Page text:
An endowment policy is like a savings plan with life cover.
It provides a risk-free and guaranteed return on maturity as long as you make the payments agreed at the inception of the policy.
It helps you save for your future so that you can get a lump sum on maturity or on death before maturity.
In other words, an endowment policy is a combination of Term life insurance and an Investment.
The life cover of an Endowment policy is known as Sum Assured.
How does it work?
After paying-out, the cost of insurance, administrative and distribution costs, the life insurance company invests the balance of the premiums to generate income.
The surplus of the income over the expenditure of the insurance company is redistributed to all plan holders as a bonus.
This bonus is usually declared as a specific proportion of sum assured or life cover.
The bonus declared is not paid to the endowment policyholder immediately as in case of dividends.
It is added to Sum assured each year, and is payable on Maturity of the plan or on the death of insured.
The process of allocating the bonus to the policy of the insured is called vesting.
The bonus so added to the sum assured at the end of every year is called Vested Bonus.
While the bonus is vested every year, it does not compound like a fixed deposit. Each year it accumulates as in case of simple interest.
The following example shows the effect of bonus on the sum assured on a 5-year endowment policy.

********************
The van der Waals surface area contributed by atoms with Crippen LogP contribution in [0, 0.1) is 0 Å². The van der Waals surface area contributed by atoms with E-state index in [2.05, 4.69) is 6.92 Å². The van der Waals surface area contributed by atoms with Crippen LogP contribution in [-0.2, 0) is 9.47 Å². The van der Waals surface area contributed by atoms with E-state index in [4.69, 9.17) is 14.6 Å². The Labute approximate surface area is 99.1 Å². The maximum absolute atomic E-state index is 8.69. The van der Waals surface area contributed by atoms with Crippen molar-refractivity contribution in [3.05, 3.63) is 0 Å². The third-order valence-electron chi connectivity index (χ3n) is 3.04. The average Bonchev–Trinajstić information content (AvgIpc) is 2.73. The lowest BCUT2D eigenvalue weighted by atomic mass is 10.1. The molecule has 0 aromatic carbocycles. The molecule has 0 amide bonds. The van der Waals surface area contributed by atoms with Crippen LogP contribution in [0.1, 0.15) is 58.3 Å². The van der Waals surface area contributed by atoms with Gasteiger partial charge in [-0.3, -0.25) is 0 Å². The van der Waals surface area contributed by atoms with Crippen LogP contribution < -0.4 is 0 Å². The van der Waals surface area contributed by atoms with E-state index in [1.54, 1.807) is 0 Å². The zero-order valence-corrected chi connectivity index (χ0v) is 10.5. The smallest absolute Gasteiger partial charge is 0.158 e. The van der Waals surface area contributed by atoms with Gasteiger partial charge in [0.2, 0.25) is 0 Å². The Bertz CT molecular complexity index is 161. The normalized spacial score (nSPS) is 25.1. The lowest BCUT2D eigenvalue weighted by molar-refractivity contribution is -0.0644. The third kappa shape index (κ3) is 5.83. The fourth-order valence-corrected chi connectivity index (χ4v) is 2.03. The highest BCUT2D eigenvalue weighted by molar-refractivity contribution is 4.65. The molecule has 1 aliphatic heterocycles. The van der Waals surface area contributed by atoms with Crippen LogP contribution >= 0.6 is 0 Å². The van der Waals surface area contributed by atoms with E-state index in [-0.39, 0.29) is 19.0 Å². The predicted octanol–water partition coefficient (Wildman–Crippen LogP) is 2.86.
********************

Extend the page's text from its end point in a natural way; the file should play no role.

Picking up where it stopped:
|Years||Sum Assured||Vested Bonus||Total|
Like all insurance plans, the Endowment policies also have some limitations.
1. Higher Premiums in comparison to other policies
The Premiums on endowment plans are usually higher than Term life or Whole of life insurance plans. This is an expensive approach to life insurance.
2. The surrender value usually is lower than the premium paid
In the event of early surrender, the surrender value of the plan is generally lower than the premiums paid into the plan. Hence it is never a good idea to surrender the plan earlier than maturity. However, most endowment plans have a policy loan facility to address short-term liquidity needs.
3. Returns can be lower than Market Linked Investments
While an endowment plan offers a capital guarantee and stable returns in the form of Bonus, the yield can be comparatively lower than market-linked investments. Such plans are more suitable for investors who do not want to take any risks and are happy with low returns.
However, they may not be ideal for a youngster who can take more risks and are looking to get high returns on their investments.
Arrange a free consultation with me to discuss your investment & protection goals and choose the most suitable Endowment policies/investment plans.